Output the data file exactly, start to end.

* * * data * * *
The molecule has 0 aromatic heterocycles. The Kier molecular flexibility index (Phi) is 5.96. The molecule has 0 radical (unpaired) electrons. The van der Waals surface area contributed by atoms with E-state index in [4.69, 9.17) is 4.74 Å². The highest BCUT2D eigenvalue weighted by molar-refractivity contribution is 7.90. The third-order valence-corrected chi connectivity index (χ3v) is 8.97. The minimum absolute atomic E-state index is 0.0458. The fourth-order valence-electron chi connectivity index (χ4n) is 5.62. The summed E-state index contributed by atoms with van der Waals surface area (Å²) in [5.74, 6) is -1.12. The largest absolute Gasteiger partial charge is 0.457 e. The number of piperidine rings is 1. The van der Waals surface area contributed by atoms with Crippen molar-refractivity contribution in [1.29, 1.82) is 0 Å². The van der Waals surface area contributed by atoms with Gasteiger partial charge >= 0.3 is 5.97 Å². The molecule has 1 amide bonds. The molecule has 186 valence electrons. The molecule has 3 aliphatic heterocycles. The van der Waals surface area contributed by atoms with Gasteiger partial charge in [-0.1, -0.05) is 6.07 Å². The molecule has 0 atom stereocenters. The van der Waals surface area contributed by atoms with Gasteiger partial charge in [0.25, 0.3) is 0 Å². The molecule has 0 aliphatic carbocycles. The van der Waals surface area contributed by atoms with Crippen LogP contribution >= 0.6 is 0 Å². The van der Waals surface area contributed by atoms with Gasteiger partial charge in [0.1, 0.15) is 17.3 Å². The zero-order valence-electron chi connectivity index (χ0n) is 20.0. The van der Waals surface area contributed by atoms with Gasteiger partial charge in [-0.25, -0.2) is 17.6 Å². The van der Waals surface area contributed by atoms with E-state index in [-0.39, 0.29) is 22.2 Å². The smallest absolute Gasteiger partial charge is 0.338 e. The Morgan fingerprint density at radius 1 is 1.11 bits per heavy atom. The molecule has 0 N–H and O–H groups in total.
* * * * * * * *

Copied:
The molecule has 0 aromatic heterocycles. The Kier molecular flexibility index (Phi) is 5.96. The molecule has 0 radical (unpaired) electrons. The van der Waals surface area contributed by atoms with E-state index in [4.69, 9.17) is 4.74 Å². The highest BCUT2D eigenvalue weighted by molar-refractivity contribution is 7.90. The third-order valence-corrected chi connectivity index (χ3v) is 8.97. The minimum absolute atomic E-state index is 0.0458. The fourth-order valence-electron chi connectivity index (χ4n) is 5.62. The summed E-state index contributed by atoms with van der Waals surface area (Å²) in [5.74, 6) is -1.12. The largest absolute Gasteiger partial charge is 0.457 e. The number of piperidine rings is 1. The van der Waals surface area contributed by atoms with Crippen molar-refractivity contribution in [1.29, 1.82) is 0 Å². The van der Waals surface area contributed by atoms with Gasteiger partial charge >= 0.3 is 5.97 Å². The molecule has 1 amide bonds. The molecule has 186 valence electrons. The molecule has 3 aliphatic heterocycles. The van der Waals surface area contributed by atoms with Gasteiger partial charge in [-0.1, -0.05) is 6.07 Å². The molecule has 0 atom stereocenters. The van der Waals surface area contributed by atoms with Gasteiger partial charge in [0.25, 0.3) is 0 Å². The molecule has 0 aliphatic carbocycles. The van der Waals surface area contributed by atoms with Crippen LogP contribution >= 0.6 is 0 Å². The van der Waals surface area contributed by atoms with Gasteiger partial charge in [0.1, 0.15) is 17.3 Å². The zero-order valence-electron chi connectivity index (χ0n) is 20.0. The van der Waals surface area contributed by atoms with Gasteiger partial charge in [-0.25, -0.2) is 17.6 Å². The van der Waals surface area contributed by atoms with E-state index in [-0.39, 0.29) is 22.2 Å². The smallest absolute Gasteiger partial charge is 0.338 e. The Morgan fingerprint density at radius 1 is 1.11 bits per heavy atom. The molecule has 0 N–H and O–H groups in total.